Book List of the Week

Christian Wassmann’s Book List: Cross-Referencing

By Steve Kroeter September 30, 2013
Christian Wassmann, architect (New York)
View Christian Wassmann’s Book List

“As a student I spent a lot of time in the library doing research for my projects, but I never liked to borrow books,” notes architect Christian Wassmann in the introduction to his book list. “I preferred to own them, mark them with notes, and collect articles, press releases, and other information inside the front cover. I always tried to find the most important books on a specific artist, architect, or subject, study them, and then cross-reference them.”

Cross-referencing is a hallmark of Wassmann’s work, which extends from site-specific installations and art exhibitions to furniture, interiors, and buildings including the East Village Radio station in New York, the Curved Wall House in Miami, and the “Fibonacci Spiral” construction for the threeASFOUR fashion show. His mentors include both artist Robert Wilson and architect Steven Holl.

Works on artists known for exploring space and spatial constructs, such as Constantin Brancusi, Pablo Picasso, and Gordon Matta-Clark, are highlights of Wassmann’s book list. About Object to Be Destroyed: The Work of Gordon Matta-Clark by Pamela Lee, Wassmann comments, “Like many great artists, Gordon Matta-Clark was educated as an architect and became a game-changing artist by questioning his environment and making liberating suggestions. With his surgical cuts through buildings he de-functionalized architecture and turned it into art. Matta-Clark was a poet of space.”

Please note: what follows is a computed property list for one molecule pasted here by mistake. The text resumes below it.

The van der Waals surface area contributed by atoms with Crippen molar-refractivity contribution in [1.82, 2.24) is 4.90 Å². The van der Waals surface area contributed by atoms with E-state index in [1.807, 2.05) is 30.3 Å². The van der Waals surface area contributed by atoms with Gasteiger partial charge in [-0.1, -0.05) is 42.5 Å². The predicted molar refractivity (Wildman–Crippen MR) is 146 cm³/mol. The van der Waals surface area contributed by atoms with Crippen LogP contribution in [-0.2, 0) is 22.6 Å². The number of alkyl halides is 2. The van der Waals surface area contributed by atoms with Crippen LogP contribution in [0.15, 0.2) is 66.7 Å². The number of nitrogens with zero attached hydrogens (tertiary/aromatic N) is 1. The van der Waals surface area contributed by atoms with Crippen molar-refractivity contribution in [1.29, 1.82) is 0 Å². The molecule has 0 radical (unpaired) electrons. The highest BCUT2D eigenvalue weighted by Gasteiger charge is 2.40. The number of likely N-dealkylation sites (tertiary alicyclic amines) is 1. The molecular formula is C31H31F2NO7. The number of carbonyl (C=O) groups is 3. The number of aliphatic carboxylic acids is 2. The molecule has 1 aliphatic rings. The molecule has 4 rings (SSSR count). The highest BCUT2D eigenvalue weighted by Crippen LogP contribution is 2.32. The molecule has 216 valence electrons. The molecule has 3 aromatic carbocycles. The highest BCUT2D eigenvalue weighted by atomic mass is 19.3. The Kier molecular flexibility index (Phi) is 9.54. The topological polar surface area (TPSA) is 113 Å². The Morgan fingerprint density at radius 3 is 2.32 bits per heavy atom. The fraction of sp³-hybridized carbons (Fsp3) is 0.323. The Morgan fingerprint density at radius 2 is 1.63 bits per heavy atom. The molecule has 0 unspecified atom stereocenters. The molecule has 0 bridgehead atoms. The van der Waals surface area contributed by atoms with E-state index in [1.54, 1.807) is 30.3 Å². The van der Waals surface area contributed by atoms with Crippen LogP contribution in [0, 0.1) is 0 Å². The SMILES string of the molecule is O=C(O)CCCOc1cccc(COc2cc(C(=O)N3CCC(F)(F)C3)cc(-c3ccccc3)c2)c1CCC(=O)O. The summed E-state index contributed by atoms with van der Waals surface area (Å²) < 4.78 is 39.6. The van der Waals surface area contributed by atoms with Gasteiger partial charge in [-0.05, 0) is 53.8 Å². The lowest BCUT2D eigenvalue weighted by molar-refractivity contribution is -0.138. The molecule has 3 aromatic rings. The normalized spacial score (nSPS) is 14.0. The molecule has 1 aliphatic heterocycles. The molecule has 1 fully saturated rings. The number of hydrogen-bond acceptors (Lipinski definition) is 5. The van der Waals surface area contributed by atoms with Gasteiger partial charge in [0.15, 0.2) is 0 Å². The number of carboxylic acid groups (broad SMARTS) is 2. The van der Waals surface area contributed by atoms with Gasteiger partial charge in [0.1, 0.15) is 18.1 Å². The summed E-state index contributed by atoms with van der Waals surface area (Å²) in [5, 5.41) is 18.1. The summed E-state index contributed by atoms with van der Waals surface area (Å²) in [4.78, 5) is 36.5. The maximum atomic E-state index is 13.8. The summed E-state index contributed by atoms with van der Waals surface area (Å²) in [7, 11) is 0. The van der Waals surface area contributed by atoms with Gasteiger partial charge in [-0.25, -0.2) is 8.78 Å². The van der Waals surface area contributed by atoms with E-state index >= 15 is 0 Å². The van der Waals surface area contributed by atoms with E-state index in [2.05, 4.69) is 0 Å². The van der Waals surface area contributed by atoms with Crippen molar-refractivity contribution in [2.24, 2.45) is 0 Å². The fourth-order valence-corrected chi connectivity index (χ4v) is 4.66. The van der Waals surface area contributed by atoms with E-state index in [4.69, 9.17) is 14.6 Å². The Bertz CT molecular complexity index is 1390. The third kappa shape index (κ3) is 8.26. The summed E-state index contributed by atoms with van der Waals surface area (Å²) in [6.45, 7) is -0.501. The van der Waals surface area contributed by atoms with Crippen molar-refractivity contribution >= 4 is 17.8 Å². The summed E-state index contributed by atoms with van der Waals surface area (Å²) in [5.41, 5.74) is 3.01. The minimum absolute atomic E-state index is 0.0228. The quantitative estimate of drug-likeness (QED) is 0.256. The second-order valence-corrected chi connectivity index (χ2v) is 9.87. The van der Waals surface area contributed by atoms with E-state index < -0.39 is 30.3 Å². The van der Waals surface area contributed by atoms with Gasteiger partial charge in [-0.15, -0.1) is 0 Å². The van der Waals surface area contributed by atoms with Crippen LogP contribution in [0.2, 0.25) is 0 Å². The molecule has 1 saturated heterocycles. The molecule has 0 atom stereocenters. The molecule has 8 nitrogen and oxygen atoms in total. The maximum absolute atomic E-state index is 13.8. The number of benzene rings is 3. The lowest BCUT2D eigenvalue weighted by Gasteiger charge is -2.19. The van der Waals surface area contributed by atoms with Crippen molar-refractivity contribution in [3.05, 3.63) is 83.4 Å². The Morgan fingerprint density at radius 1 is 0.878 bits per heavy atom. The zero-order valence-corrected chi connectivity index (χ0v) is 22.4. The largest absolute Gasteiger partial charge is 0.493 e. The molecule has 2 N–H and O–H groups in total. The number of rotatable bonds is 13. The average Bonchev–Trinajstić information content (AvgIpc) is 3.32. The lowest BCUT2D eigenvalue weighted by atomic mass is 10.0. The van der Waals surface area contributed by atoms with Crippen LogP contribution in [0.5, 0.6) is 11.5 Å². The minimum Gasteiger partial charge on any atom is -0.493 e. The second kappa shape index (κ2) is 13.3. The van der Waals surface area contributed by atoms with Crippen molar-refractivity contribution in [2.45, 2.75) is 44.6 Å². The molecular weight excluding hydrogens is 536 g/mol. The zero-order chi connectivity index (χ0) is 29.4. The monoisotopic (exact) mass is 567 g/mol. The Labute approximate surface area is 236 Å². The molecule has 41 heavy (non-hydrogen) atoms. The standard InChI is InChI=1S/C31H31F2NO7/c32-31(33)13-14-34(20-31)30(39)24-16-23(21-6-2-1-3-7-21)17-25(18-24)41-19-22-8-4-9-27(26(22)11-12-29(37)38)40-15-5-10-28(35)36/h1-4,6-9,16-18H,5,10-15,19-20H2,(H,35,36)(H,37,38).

Christian Wassmann in his library. He says about the books that have inspired him: “This ever-expanding archive represents everything I was ever interested in. The collection now serves as an extended memory that I can revisit at any time or dive deeper into a subject if desired.” 

Among Wassmann’s architecture selections are books devoted to Buckminster Fuller and the Eameses as well Le Corbusier’s Ronchamp, which contains Le Corbusier’s plans and sketches for the Chapel of Notre Dame du Haut, one of the legendary modern architect’s most revolutionary creations and “my favorite building,” Wassmann remarks. “Almost every book by Le Corbusier could be on my list but this one is off the shelf and on our desks at the Studio all the time.”

Books from many other fields also turn up on Wassmann’s list. All of these books, he writes in the introduction to his book list, helped him “to see and realize previously hidden connections.” Super Constellation (in German) by Christoph Asendorf, on the influence of air and space travel, “explains how something that was invented in an aeronautical context, often for military purposes, later influenced other fields, culture, and society at large.” You Are Not a Gadget, by Silicon Valley’s Jaron Lanier—a pioneer in the field of virtual reality, who in recent years has spoken about the perils of an Internet that values the opinion of the crowd and computer algorithms over human judgment—is another book choice. Wassmann’s judgment: “Today a lot of information can be found on the Internet, but for me books have more authority due to the good authors, editors, and publishers who make them.” 

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